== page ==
A Kentucky county clerk, defying a new US Supreme Court decision and citing "God's authority," rejected requests for marriage licenses from same-sex couples on 1 September, in a deepening legal standoff now two months old.
Citing her religious objections, Rowan County Clerk Kim Davis has refused to issue any marriage licenses since the Supreme Court in June ruled that same-sex couples had the right to marry under the US Constitution. During a heated exchange at the courthouse, same-sex couple David Ermold and David Moore challenged Davis on her position.
"I pay your salary! I pay you to discriminate against me right now. That's what I'm paying for. That's what I'm paying for. I'm paying for this memory with my partner that I love that I've been with for 17 years," cried an emotional Moore.
On 31 August the same court rejected Davis' request for an emergency order allowing her to deny marriage licenses to same-sex couples while she appeals a federal judge's order requiring her to issue them. Eight people filed a federal lawsuit against Davis in July challenging her office's policy of not issuing marriage licenses to any couples - gay or straight.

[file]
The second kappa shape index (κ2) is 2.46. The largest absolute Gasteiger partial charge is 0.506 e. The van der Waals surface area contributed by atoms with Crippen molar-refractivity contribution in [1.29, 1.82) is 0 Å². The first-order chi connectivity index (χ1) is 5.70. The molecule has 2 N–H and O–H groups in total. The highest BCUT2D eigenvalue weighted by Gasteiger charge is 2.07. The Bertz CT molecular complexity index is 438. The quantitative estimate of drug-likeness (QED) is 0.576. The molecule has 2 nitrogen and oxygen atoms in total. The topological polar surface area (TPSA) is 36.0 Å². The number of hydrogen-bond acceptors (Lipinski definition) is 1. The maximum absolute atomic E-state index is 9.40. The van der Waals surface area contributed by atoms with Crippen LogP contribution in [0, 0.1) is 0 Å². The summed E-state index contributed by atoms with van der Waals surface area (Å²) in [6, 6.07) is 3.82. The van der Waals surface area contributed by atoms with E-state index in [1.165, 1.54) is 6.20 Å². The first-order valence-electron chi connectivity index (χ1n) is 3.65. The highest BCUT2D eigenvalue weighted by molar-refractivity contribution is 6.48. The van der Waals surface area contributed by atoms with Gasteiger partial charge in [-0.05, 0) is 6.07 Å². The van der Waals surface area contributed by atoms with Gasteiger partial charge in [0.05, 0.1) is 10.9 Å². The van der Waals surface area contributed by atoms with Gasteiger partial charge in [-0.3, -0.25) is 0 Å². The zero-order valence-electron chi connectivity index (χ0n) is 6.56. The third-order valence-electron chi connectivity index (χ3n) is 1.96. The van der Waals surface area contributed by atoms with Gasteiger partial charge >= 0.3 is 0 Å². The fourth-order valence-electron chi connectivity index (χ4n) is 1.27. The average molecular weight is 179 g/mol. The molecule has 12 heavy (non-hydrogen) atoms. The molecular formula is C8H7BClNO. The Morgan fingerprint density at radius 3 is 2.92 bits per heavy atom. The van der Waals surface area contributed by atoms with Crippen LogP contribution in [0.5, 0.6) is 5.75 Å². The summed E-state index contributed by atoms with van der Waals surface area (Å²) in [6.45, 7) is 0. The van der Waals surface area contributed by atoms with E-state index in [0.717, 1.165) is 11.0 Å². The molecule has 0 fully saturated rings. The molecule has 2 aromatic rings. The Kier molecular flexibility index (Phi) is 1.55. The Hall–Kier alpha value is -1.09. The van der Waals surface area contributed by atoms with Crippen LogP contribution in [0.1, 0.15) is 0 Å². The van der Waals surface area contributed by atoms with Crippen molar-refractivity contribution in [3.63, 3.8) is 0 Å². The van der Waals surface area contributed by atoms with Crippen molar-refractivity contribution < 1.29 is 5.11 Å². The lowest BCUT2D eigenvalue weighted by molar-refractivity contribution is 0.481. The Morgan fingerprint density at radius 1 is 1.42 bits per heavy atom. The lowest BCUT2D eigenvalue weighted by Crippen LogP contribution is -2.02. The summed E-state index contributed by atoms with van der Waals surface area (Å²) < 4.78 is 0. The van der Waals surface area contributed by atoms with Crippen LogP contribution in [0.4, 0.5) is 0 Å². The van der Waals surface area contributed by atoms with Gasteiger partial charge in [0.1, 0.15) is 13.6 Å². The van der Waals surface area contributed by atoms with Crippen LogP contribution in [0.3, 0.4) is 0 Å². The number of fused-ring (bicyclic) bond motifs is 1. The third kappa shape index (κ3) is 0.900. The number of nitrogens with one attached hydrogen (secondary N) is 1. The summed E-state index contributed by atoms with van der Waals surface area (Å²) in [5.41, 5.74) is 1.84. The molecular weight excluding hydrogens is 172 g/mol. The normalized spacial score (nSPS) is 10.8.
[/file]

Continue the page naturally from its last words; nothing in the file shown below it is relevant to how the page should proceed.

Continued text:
The couples filed a motion asking US District Judge David Bunning to hold Davis in contempt of court, seeking fines but no jail time for the clerk. They also filed a motion asking the judge to clarify that Davis must issue licenses to everybody, not just the four couples in the case. Last month the judge said Davis had to live up to her responsibilities as county clerk despite her religious convictions.
Before leaving the courthouse on Tuesday, Moore yelled out, "Is this what you want to remember? That you stood up for this? That your children have to look at you and realize that you're bigots and you discriminate against people?" When an office employee backed Davis, saying it was "God's word", Moore replied, "God does not belong in the county clerk's office."